To help ensure that your pre-admission testing goes smoothly, it's good to be as prepared as possible. To help you in that preparation, we have listed the answers to some commonly-asked questions about pre-admission testing.
It's important that you read this section at least several days before your appointment so you are properly-prepared. Included in this section is information on what to expect during pre-admission testing, how long it takes, whether or not you can eat on the day of your appointment, and more.
What should I expect at my Pre-Admission Testing Appointment?
Some of the tests you may receive during Pre-Admission Testing (also known as Pre-Procedure Evaluation) include:
- Basic medical history and physical examination
- Blood tests
- Cardiogram (EKG)
- Pregnancy test (for women of child-bearing age)
- Evaluation by the Anesthesia Department
In addition to testing, you will be asked about the current medications, vitamins and herbal supplements that you take. You may receive instructions about how you should use these items before your surgery.
You will be asked if you have an advance directive, also known as a “living will” or a “power of attorney for health care.” In an advance directive, you give direction to your health care providers about your future treatment choices, should you be unable to express your wishes. An advance directive is not required. But if you have one, please bring it to your appointment.
In addition, you will be asked to provide information about health insurance and payment for your procedure. Check with your health insurance carrier about pre-certification requirements to ensure that your procedure/admission is approved.
What should I bring to my P.A.T. appointment?
It is very important to bring certain items with you to your appointment. These include:
- A list of medications, vitamins and herbal supplements that you currently take. If you do not have a list, bring your medications to your appointment.
- The dosage of the above medications.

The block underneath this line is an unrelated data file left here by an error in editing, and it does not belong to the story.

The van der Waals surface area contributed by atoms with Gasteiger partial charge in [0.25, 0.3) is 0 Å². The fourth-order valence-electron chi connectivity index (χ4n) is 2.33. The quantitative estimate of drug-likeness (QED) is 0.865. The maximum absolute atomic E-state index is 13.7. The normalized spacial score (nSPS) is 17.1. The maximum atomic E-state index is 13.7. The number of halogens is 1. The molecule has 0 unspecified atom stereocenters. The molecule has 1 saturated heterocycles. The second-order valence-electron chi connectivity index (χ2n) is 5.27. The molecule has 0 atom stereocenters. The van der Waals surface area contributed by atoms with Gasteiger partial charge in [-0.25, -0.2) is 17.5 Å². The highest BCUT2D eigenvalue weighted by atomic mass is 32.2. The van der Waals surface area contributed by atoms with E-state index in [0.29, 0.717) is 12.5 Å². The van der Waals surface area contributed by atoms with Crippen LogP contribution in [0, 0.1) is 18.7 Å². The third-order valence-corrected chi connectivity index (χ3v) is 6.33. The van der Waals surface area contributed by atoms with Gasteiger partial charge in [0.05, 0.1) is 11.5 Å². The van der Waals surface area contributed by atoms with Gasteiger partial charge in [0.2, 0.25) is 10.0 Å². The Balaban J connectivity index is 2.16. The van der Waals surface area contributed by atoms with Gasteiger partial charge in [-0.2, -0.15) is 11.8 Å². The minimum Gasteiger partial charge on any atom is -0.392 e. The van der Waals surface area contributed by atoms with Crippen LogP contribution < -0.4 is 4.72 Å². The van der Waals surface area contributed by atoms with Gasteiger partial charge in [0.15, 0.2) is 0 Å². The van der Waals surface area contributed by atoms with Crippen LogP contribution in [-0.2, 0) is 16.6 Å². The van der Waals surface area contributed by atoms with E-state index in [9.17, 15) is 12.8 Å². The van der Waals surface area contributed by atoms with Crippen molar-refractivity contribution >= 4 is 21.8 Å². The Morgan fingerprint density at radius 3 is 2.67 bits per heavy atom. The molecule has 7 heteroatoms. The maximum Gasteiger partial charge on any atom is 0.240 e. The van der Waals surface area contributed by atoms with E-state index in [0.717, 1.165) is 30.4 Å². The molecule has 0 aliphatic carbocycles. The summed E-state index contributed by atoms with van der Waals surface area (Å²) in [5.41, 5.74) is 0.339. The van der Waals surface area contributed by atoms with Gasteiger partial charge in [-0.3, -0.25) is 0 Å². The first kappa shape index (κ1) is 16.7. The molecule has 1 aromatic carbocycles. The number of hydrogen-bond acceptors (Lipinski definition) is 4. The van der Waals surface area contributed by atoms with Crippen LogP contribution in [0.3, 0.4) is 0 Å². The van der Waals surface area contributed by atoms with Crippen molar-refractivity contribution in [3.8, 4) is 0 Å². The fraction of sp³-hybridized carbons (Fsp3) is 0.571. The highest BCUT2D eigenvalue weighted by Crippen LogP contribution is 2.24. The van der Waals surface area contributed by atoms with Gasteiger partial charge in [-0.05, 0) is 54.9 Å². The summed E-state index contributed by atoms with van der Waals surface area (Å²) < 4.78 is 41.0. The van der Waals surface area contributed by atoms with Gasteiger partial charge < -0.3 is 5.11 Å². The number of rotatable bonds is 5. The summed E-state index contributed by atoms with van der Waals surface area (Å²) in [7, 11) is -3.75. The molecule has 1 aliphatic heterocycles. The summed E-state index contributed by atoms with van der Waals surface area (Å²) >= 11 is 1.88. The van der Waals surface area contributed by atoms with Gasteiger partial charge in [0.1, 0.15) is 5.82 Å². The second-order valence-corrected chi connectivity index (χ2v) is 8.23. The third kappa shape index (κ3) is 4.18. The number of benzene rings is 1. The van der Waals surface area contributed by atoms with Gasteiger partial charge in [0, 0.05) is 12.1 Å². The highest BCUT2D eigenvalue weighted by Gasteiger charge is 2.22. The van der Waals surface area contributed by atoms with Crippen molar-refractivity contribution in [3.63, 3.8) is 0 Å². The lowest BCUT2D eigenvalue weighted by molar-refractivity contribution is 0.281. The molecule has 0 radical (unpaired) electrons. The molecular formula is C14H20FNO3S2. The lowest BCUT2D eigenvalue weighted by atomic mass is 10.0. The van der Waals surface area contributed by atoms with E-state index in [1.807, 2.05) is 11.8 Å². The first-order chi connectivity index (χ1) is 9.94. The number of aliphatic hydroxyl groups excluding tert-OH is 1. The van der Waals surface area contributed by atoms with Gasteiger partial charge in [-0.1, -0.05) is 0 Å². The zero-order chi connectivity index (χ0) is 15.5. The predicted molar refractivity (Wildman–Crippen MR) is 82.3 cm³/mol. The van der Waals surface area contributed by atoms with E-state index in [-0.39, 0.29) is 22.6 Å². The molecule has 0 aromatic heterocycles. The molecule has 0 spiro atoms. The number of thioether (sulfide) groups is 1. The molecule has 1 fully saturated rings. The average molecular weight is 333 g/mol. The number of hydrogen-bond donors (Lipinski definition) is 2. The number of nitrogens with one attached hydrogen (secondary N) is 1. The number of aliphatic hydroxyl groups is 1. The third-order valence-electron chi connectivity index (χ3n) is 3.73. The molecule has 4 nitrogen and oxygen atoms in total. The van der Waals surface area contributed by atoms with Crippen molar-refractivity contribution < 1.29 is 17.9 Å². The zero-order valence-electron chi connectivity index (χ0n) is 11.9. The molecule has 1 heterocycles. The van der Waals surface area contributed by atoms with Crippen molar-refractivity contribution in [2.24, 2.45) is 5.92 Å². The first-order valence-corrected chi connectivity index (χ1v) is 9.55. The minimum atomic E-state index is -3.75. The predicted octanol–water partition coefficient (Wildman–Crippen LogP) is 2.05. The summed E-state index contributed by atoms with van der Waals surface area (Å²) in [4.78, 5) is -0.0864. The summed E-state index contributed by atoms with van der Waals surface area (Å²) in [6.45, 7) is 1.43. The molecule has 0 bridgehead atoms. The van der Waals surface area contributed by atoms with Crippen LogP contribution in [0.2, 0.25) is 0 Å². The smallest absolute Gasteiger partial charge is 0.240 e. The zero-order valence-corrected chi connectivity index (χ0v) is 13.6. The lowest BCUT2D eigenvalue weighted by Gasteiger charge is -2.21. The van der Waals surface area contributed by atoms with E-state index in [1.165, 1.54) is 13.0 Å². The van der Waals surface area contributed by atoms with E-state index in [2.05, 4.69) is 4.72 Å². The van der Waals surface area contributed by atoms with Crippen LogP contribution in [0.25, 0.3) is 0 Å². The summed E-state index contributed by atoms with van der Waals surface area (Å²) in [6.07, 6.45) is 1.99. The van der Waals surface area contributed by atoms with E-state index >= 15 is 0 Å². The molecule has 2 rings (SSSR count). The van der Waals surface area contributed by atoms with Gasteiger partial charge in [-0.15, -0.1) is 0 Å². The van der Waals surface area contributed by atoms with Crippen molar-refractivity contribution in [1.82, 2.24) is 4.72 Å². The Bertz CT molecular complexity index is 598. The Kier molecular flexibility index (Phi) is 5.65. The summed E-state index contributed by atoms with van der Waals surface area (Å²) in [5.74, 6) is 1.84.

- Health insurance cards and information.
- Referrals, if your insurance plan requires.
- Co-payments, if required.
- A copy of your advance directive (“living will” or “power of attorney for health care”), if you have one.
- Any consults/clearances your physician may have given you.
- List of allergies.
- Results from recent diagnostic or imaging tests (X-rays, MRI, lab work, EKG, etc.)
- Photo identification.
- Name and phone number of primary care and specialty physicians (such as a cardiologist).
How long does P.A.T. take?
You should allow about an hour-and-a-half. You may experience some delays.
Patients will be seen in the order in which they arrive. Some patients must be tested just before they go to the operating room, so they are seen “next.”
Can I eat on the day of my appointment?
On the day of your appointment, you can eat, drink and take your medications as you normally would, unless your physician has given you other instructions. If your P.A.T. appointment is on the same day as your procedure, however, do not eat or drink anything after midnight.
What if my child is less than 18 years of age?
If your child is less than 18, you must be present to sign necessary consent forms and to provide health information about your child. Plan to pick up your child after his or her surgery.
Are interpreter services available?
Interpreter services are available free of charge.